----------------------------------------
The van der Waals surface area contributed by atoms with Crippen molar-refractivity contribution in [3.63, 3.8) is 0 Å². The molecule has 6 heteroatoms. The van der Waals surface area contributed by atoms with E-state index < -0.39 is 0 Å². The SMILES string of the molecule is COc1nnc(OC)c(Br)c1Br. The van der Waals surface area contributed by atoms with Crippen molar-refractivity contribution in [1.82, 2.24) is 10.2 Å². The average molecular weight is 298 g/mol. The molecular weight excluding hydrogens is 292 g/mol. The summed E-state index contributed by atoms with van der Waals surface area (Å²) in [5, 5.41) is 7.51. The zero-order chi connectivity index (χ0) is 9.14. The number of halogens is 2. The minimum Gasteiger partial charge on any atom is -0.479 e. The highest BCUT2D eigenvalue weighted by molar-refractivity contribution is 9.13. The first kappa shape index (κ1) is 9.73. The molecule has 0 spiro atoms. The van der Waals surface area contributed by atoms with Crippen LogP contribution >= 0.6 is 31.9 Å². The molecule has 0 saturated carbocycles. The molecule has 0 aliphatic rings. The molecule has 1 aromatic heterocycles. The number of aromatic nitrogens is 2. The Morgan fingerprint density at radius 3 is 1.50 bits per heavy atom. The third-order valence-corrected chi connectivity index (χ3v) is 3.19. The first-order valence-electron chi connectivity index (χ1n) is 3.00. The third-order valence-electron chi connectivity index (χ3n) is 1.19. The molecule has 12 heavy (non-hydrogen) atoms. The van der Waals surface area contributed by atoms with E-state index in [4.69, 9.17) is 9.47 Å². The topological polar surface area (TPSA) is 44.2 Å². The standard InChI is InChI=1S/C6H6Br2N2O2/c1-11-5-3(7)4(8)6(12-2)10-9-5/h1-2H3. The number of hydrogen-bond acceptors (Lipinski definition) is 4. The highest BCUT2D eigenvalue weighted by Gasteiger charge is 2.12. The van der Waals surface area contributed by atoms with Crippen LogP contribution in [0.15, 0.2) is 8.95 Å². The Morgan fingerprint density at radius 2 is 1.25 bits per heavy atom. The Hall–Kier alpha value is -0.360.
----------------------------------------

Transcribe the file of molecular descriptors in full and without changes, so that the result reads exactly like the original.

The van der Waals surface area contributed by atoms with Crippen molar-refractivity contribution in [3.63, 3.8) is 0 Å². The molecule has 6 heteroatoms. The van der Waals surface area contributed by atoms with E-state index < -0.39 is 0 Å². The SMILES string of the molecule is COc1nnc(OC)c(Br)c1Br. The van der Waals surface area contributed by atoms with Crippen molar-refractivity contribution in [1.82, 2.24) is 10.2 Å². The average molecular weight is 298 g/mol. The molecular weight excluding hydrogens is 292 g/mol. The summed E-state index contributed by atoms with van der Waals surface area (Å²) in [5, 5.41) is 7.51. The zero-order chi connectivity index (χ0) is 9.14. The number of halogens is 2. The minimum Gasteiger partial charge on any atom is -0.479 e. The highest BCUT2D eigenvalue weighted by molar-refractivity contribution is 9.13. The first kappa shape index (κ1) is 9.73. The molecule has 0 spiro atoms. The van der Waals surface area contributed by atoms with Crippen LogP contribution >= 0.6 is 31.9 Å². The molecule has 0 saturated carbocycles. The molecule has 0 aliphatic rings. The molecule has 1 aromatic heterocycles. The number of aromatic nitrogens is 2. The Morgan fingerprint density at radius 3 is 1.50 bits per heavy atom. The third-order valence-corrected chi connectivity index (χ3v) is 3.19. The first-order valence-electron chi connectivity index (χ1n) is 3.00. The third-order valence-electron chi connectivity index (χ3n) is 1.19. The molecule has 12 heavy (non-hydrogen) atoms. The van der Waals surface area contributed by atoms with E-state index in [4.69, 9.17) is 9.47 Å². The topological polar surface area (TPSA) is 44.2 Å². The standard InChI is InChI=1S/C6H6Br2N2O2/c1-11-5-3(7)4(8)6(12-2)10-9-5/h1-2H3. The number of hydrogen-bond acceptors (Lipinski definition) is 4. The highest BCUT2D eigenvalue weighted by Gasteiger charge is 2.12. The van der Waals surface area contributed by atoms with Crippen LogP contribution in [0.15, 0.2) is 8.95 Å². The Morgan fingerprint density at radius 2 is 1.25 bits per heavy atom. The Hall–Kier alpha value is -0.360.